Magazine article The Spectator

The Curious Case of the Spy Who Fell to His Death

Magazine article The Spectator

The Curious Case of the Spy Who Fell to His Death

Article excerpt

When a man falls to his death from a balcony, some cynics wonder: was he pushed?

When that man happens to be the most infamous spy in the history of the modern Middle East, it's the first question on everyone's lips.

On 27 June the body of Ashraf Marwan was found on the pavement below his flat in Carlton House Terrace, one of London's most expensive streets, which overlooks the Mall and St James's Park. Marwan was an astonishingly well-connected Egyptian, the son-in-law of the late Gamal Abdel Nasser, the Egyptian president and hero of pan-Arabism, and the consigliere of Nasser's successor, Anwar Sadat.

After Sadat's assassination in 1981 he moved to London where he quickly established himself as a key player in the business world, in particular as an ally of Tiny Rowland in his bitter struggle with Mohamed Al Fayed over the ownership of Harrods. He was thought to have a personal fortune of £100 million.

But Marwan's business dealings are only a small part of his story. The real drama came in October 1973 when he warned Israel that Egypt and Syria might attack, just hours before the Yom Kippur war began. Marwan was a Mossad agent, but he may also have been an Egyptian double agent. And the great unsolved mystery of Marwan's life and, perhaps, the key to understanding his death is whether, when he warned Israel, he was acting as a Mossad agent or to preserve his credibility as a double agent, thinking that he was leaving Israel too little time to prepare for war.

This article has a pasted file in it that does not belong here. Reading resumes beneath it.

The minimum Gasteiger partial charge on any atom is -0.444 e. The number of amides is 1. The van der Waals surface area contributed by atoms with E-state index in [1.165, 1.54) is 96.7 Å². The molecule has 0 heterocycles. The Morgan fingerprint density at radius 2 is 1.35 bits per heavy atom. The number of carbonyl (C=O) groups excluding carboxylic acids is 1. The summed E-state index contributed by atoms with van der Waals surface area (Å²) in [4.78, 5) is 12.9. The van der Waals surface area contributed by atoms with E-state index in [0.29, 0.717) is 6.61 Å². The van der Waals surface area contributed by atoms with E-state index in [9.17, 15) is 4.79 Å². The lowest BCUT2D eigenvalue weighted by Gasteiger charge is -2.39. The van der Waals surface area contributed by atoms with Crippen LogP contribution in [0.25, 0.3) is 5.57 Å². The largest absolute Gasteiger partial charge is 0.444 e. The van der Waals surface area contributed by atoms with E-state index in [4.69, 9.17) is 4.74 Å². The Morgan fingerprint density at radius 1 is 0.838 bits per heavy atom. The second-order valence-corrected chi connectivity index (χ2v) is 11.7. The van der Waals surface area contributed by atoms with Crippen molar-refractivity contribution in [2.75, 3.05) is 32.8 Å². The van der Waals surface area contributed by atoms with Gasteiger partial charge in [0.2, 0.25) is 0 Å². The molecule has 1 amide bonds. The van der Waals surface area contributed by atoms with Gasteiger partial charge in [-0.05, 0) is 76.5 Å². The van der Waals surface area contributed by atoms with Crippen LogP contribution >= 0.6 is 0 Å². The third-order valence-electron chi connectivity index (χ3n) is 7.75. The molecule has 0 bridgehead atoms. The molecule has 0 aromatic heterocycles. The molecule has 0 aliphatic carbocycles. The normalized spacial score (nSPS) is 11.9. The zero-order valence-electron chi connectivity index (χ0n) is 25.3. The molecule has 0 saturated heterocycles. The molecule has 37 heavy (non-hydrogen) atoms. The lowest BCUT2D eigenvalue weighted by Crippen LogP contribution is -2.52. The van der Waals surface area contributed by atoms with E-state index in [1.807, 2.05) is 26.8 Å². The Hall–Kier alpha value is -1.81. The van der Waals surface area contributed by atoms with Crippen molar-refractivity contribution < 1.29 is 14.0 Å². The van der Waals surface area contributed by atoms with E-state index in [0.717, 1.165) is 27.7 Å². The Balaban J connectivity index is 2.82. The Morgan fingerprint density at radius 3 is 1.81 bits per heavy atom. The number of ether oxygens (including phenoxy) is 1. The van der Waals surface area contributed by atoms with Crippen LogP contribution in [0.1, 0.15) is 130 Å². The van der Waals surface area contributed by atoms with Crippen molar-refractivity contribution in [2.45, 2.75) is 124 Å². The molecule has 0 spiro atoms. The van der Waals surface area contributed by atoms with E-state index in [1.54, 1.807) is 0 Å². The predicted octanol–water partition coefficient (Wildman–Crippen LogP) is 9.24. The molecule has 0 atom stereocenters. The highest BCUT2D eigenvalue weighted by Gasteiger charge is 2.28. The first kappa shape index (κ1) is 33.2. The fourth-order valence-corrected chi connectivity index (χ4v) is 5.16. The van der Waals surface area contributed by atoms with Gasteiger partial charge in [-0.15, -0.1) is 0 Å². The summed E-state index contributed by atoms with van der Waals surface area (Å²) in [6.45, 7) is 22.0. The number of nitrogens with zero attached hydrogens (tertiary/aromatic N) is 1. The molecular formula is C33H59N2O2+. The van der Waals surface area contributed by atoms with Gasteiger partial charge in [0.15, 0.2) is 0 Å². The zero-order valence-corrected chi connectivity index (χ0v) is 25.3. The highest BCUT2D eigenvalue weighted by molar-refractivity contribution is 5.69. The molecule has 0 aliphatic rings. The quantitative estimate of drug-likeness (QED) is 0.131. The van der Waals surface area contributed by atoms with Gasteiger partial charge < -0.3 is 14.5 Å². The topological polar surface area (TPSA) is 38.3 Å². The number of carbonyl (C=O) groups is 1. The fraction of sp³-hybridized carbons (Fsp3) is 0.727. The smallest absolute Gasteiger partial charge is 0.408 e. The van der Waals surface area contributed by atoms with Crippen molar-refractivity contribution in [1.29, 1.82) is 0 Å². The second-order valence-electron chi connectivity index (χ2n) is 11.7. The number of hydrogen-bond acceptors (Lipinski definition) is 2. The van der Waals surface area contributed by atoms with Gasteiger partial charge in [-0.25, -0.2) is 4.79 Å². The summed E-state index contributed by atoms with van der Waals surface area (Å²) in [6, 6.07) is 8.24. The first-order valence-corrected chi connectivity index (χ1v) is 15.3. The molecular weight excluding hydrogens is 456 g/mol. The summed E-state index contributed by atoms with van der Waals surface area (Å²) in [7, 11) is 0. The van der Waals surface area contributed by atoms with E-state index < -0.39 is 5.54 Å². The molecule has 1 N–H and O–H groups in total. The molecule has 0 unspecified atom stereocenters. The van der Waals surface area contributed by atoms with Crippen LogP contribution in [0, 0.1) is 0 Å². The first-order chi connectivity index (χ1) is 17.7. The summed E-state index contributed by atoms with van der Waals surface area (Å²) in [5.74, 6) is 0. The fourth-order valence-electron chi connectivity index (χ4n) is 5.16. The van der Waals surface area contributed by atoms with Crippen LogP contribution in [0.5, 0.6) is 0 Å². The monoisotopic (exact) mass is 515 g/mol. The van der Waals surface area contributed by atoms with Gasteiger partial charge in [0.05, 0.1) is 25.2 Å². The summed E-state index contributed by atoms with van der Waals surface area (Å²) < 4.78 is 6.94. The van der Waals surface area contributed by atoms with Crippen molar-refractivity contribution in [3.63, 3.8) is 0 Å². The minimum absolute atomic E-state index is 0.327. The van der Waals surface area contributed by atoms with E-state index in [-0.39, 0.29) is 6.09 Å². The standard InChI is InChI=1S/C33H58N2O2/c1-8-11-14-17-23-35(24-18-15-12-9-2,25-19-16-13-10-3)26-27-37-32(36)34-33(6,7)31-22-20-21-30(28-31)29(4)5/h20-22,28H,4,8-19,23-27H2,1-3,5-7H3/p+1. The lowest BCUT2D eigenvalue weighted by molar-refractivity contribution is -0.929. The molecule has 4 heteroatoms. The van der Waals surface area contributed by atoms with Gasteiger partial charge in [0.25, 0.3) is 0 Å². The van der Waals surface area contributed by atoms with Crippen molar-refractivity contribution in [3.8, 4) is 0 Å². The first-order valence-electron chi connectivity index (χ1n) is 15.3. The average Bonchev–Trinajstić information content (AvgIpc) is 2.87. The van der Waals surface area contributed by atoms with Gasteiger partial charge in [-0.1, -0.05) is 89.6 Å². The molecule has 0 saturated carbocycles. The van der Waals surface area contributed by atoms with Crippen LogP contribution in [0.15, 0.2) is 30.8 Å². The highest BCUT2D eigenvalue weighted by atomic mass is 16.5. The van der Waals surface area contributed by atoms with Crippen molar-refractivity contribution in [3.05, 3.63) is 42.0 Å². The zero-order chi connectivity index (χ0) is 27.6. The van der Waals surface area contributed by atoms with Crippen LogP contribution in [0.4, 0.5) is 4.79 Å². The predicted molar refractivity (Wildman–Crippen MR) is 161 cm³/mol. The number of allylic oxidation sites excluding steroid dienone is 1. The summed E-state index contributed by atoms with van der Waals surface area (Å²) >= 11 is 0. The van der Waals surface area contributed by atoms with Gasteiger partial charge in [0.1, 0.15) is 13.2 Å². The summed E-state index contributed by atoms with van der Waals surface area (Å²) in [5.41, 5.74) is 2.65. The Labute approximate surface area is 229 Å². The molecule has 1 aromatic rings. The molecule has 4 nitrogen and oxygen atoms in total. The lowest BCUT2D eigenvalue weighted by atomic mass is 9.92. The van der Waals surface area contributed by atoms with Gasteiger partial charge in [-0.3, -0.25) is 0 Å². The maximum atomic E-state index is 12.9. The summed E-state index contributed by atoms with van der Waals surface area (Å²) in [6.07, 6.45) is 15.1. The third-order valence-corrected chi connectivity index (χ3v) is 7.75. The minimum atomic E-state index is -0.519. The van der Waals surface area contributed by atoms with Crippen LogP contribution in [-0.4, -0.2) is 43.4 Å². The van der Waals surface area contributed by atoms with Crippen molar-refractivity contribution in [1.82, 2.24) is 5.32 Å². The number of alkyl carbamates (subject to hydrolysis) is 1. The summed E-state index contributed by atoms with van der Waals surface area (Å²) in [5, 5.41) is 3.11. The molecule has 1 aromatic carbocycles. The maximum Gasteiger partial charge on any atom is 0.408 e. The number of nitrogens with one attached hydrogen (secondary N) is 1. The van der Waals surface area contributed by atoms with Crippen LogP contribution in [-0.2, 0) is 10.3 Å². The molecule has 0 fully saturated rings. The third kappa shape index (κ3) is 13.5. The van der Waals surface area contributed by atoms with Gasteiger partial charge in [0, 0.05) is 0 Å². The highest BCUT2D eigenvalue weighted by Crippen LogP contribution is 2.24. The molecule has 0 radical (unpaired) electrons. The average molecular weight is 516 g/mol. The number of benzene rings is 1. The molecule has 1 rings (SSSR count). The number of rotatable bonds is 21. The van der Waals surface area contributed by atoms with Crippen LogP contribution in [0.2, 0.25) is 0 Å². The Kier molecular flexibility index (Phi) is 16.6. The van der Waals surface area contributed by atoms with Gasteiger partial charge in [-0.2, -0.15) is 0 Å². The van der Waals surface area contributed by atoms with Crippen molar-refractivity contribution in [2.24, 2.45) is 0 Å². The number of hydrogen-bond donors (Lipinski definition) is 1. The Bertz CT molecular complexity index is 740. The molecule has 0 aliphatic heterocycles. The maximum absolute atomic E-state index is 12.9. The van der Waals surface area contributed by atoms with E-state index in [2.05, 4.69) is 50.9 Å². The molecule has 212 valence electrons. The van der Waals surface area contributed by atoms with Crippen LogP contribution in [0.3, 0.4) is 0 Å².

Marwan had volunteered to work for Mossad in 1969 and the then president's sonin-law became one of the agency's most important spies. After Sadat succeeded Nasser Marwan became an even more pivotal figure in Egypt, but he continued to help Mossad. He apparently warned Israel that in May 1973 it would be attacked, a tip-off that prompted Israel to mobilise. But no attack came. Then, on 5 October 1973 in a meeting he had requested with the director of Mossad, Marwan disclosed that an attack would be launched on Israel the next evening. The assault began the next day at two in the afternoon.

The initial hours of the war are the nearest that Israel has ever come to being destroyed by Arab arms; and it rattled Israel's national confidence. Eli Zeira, then head of Israeli military intelligence, was blamed and consequently lost his job and left the army. Zeira did not take this well. He brooded over how and why the legendary Israeli security establishment could have failed, and he came to the conclusion that it had been duped. In Myth Versus Reality, a book first published in 1993, Zeira argued that a double agent had been responsible for Israel's failure to see the war coming.

It wasn't difficult to work out who Zeira thought this double agent might be. Ahron Bregman, an Israeli historian, deduced Marwan's identity after talking to Zeira's editor and began dropping hints in books and articles. In 2002 Marwan responded with an outright denial in an Egyptian newspaper.

Bregman then challenged Marwan to prove that he wasn't the agent in question. News of the spat was reported in the Israeli press and so for the first time Marwan was named as a spy in Israel.

Now comes the plot twist that even the most audacious writer of fiction might balk at:

Marwan made contact with Bregman and the two men met in person for the first time, on 23 October 2003 at the Intercontinental Hotel in Park Lane. Bregman recalls that Marwan asked him for his help in writing a book called October 1973 -- What Happened. …

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